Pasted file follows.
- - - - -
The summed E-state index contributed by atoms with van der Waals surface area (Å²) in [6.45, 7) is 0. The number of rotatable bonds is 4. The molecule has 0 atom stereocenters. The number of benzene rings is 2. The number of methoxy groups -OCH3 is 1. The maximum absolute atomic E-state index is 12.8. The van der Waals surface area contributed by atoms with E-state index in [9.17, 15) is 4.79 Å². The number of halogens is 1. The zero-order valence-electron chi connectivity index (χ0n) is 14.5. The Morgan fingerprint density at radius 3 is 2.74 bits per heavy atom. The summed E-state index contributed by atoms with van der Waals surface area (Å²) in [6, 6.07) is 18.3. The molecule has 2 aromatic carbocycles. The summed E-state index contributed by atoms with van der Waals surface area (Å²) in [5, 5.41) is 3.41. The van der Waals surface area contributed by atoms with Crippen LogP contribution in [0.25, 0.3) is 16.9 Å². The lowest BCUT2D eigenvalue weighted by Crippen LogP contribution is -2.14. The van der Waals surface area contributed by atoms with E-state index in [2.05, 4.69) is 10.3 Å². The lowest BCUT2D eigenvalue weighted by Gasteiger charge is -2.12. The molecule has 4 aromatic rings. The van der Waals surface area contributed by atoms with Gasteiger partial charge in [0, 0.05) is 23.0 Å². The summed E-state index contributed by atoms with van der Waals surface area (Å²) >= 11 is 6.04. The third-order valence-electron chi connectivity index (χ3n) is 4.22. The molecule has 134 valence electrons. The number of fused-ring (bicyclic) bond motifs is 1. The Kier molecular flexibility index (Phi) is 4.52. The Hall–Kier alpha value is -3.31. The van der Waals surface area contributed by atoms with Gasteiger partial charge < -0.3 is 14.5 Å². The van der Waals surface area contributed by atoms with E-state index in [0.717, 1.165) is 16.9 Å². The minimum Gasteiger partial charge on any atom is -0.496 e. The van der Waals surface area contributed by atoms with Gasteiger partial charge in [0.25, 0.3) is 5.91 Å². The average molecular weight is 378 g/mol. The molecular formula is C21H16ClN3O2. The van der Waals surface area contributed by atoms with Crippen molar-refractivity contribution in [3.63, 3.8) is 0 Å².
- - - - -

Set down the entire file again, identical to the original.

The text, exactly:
The summed E-state index contributed by atoms with van der Waals surface area (Å²) in [6.45, 7) is 0. The number of rotatable bonds is 4. The molecule has 0 atom stereocenters. The number of benzene rings is 2. The number of methoxy groups -OCH3 is 1. The maximum absolute atomic E-state index is 12.8. The van der Waals surface area contributed by atoms with E-state index in [9.17, 15) is 4.79 Å². The number of halogens is 1. The zero-order valence-electron chi connectivity index (χ0n) is 14.5. The Morgan fingerprint density at radius 3 is 2.74 bits per heavy atom. The summed E-state index contributed by atoms with van der Waals surface area (Å²) in [6, 6.07) is 18.3. The molecule has 2 aromatic carbocycles. The summed E-state index contributed by atoms with van der Waals surface area (Å²) in [5, 5.41) is 3.41. The van der Waals surface area contributed by atoms with Crippen LogP contribution in [0.25, 0.3) is 16.9 Å². The lowest BCUT2D eigenvalue weighted by Crippen LogP contribution is -2.14. The van der Waals surface area contributed by atoms with E-state index in [2.05, 4.69) is 10.3 Å². The lowest BCUT2D eigenvalue weighted by Gasteiger charge is -2.12. The molecule has 4 aromatic rings. The van der Waals surface area contributed by atoms with Gasteiger partial charge in [0, 0.05) is 23.0 Å². The summed E-state index contributed by atoms with van der Waals surface area (Å²) >= 11 is 6.04. The third-order valence-electron chi connectivity index (χ3n) is 4.22. The molecule has 134 valence electrons. The number of fused-ring (bicyclic) bond motifs is 1. The Kier molecular flexibility index (Phi) is 4.52. The Hall–Kier alpha value is -3.31. The van der Waals surface area contributed by atoms with Gasteiger partial charge < -0.3 is 14.5 Å². The van der Waals surface area contributed by atoms with E-state index in [0.717, 1.165) is 16.9 Å². The minimum Gasteiger partial charge on any atom is -0.496 e. The van der Waals surface area contributed by atoms with Gasteiger partial charge in [0.25, 0.3) is 5.91 Å². The average molecular weight is 378 g/mol. The molecular formula is C21H16ClN3O2. The van der Waals surface area contributed by atoms with Crippen molar-refractivity contribution in [3.63, 3.8) is 0 Å².